And one way to increase attendance is to make schools places where students feel nurtured and want to come to, Lynch and experts on trauma-informed education say. She adds that better attendance is a necessary condition for academic progress.

Hite shares this message in regular meetings with principals and other school leaders, she said. Plus, he has gotten feedback from students themselves, who have said it is “extremely important” for schools to pay attention to their mental health issues. A group of students held a rally prior to the January Board of Education meeting to dramatize the issue.

“We know this is important,” she said. “Once a child is able to self-regulate, has good relationships within a school, then a child is able to recognize, ‘this is a place I want to be,’ attendance is increased, and then you have the opportunity to educate the child.”

To help teachers better connect the dots between addressing trauma and improving academic achievement, she said, the District has tracked policies implemented elsewhere. For instance, some districts include social and emotional learning practices in their formal educator evaluations.

“We have looked at models that have been successful in other places in the country, and we recognize the benefits of those models and moving in that direction,” she said.

Still, an obstacle — in Philadelphia and elsewhere — is the relative newness of the concepts of trauma-informed education and the larger subject of social and emotional learning, or SEL.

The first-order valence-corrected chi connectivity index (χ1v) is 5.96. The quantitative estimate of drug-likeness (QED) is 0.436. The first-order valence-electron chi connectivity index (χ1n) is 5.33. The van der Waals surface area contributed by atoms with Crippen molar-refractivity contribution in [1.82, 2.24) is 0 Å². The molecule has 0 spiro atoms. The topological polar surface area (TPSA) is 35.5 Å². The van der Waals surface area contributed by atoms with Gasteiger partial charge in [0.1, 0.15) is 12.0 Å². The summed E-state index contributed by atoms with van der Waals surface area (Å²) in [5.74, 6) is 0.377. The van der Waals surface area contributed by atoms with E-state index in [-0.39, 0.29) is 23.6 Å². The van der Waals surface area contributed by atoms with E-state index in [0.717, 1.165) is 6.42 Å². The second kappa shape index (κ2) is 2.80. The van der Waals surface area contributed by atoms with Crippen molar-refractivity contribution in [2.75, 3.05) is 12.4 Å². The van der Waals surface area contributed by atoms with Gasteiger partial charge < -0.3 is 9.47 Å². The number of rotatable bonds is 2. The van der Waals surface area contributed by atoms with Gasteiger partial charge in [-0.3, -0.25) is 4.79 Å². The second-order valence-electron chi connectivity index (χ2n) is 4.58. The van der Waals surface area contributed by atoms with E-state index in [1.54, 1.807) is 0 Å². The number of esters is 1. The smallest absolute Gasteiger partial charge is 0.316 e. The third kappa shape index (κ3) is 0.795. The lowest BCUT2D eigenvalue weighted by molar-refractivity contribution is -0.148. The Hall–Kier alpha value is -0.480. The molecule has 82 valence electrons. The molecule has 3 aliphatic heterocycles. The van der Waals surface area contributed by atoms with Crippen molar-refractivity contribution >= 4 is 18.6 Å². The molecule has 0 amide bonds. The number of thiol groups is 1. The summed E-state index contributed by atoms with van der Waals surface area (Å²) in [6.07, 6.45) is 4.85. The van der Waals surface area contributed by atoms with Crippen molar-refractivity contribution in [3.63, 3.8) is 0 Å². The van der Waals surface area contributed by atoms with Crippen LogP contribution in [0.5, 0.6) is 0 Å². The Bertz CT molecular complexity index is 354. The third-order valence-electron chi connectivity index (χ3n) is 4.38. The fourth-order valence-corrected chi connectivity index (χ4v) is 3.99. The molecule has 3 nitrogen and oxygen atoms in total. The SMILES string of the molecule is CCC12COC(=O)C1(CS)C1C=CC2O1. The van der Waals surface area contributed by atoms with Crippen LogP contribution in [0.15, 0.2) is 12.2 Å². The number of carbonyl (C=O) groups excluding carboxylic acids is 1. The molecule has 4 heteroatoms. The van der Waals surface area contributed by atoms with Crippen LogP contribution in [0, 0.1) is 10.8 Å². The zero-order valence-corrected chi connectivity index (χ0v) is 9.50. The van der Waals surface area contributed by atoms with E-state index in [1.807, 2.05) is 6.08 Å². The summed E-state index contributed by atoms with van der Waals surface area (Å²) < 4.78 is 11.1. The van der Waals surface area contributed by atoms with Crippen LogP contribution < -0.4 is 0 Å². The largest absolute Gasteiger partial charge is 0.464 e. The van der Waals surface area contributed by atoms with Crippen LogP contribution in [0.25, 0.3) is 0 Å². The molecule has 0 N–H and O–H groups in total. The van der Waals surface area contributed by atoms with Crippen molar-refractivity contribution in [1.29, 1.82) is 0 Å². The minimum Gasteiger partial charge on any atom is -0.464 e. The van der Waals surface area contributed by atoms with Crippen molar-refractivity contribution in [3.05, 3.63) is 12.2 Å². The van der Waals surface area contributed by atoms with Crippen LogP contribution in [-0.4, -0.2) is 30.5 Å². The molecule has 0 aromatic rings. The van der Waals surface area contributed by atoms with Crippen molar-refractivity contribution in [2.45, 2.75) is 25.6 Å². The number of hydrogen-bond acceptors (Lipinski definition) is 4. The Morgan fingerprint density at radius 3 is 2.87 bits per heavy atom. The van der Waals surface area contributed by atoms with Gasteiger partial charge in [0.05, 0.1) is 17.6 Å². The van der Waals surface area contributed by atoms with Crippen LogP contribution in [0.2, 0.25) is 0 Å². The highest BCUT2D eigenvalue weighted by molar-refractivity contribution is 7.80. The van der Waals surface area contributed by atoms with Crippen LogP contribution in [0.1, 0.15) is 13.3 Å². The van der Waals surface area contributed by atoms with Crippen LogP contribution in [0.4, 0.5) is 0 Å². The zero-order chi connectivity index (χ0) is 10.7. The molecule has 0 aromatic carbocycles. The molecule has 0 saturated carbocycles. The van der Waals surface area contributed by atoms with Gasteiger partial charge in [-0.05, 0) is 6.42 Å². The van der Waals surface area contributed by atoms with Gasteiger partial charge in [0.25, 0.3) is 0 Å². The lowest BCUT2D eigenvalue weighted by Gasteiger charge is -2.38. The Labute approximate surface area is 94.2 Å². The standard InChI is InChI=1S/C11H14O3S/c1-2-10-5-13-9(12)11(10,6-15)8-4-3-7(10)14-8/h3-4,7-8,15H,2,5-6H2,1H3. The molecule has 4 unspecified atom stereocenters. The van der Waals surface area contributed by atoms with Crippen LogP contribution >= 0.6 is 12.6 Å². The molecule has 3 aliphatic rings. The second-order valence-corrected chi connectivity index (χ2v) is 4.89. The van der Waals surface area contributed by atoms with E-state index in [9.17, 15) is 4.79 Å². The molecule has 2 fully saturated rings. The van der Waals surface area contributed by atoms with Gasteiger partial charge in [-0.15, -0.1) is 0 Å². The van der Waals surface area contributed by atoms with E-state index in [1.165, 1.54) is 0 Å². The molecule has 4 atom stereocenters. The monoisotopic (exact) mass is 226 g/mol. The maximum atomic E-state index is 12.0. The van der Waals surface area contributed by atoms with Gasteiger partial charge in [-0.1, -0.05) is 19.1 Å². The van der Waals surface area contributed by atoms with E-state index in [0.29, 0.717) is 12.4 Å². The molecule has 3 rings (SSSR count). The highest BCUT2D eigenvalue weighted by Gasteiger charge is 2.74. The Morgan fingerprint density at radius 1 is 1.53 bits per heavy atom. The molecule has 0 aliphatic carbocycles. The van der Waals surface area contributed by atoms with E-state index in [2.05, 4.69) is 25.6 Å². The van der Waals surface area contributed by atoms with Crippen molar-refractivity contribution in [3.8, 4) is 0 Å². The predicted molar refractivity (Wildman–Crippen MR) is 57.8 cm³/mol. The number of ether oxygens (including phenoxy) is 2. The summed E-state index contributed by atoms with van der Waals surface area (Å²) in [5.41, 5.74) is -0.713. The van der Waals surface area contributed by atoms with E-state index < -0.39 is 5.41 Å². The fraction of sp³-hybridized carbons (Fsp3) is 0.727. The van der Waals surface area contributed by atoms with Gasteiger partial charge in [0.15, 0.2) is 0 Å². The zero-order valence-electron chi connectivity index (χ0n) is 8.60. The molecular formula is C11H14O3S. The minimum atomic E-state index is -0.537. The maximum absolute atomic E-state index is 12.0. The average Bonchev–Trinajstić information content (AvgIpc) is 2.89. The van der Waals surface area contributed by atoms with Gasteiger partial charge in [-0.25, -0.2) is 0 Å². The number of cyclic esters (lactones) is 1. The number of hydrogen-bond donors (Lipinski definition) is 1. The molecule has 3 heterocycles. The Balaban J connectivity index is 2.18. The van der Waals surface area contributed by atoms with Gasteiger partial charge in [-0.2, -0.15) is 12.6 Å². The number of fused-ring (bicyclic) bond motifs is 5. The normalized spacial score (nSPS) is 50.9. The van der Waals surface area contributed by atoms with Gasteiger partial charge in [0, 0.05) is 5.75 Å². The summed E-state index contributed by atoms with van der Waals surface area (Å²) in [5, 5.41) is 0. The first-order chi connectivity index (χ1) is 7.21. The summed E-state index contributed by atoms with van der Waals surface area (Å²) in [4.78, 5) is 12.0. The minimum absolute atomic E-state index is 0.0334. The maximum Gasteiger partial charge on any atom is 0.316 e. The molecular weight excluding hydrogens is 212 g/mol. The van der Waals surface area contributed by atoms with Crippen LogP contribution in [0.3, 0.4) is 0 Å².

For educators, “the world of thinking about trauma, the importance of school climate and SEL is 20, 30, 40 years behind the world of instruction,” said Gray, of the District’s climate office.

“The institutional investment at this level is nowhere near the level of the instructional sides. We have to be social and emotional providers to our kids, and that’s something new.”

Plus, “The ed schools don’t teach this stuff.”

Schwartz — who also has a social work background — has assembled an informal group of teachers in her school that meets weekly to discuss trauma and SEL issues.

But on the whole, she said, “The teachers I work with don’t know much about trauma…You need continuing coaching. Not a one-and-done thing.”

In a March 2019 report, Philadelphia-based Research for Action cited several examples of successful trauma-informed education efforts, including the Pottstown School District, the Mastery Schools charter network and, on a state level, Massachusetts.

The Notebook’s Dale Mezzacappa contributed reporting.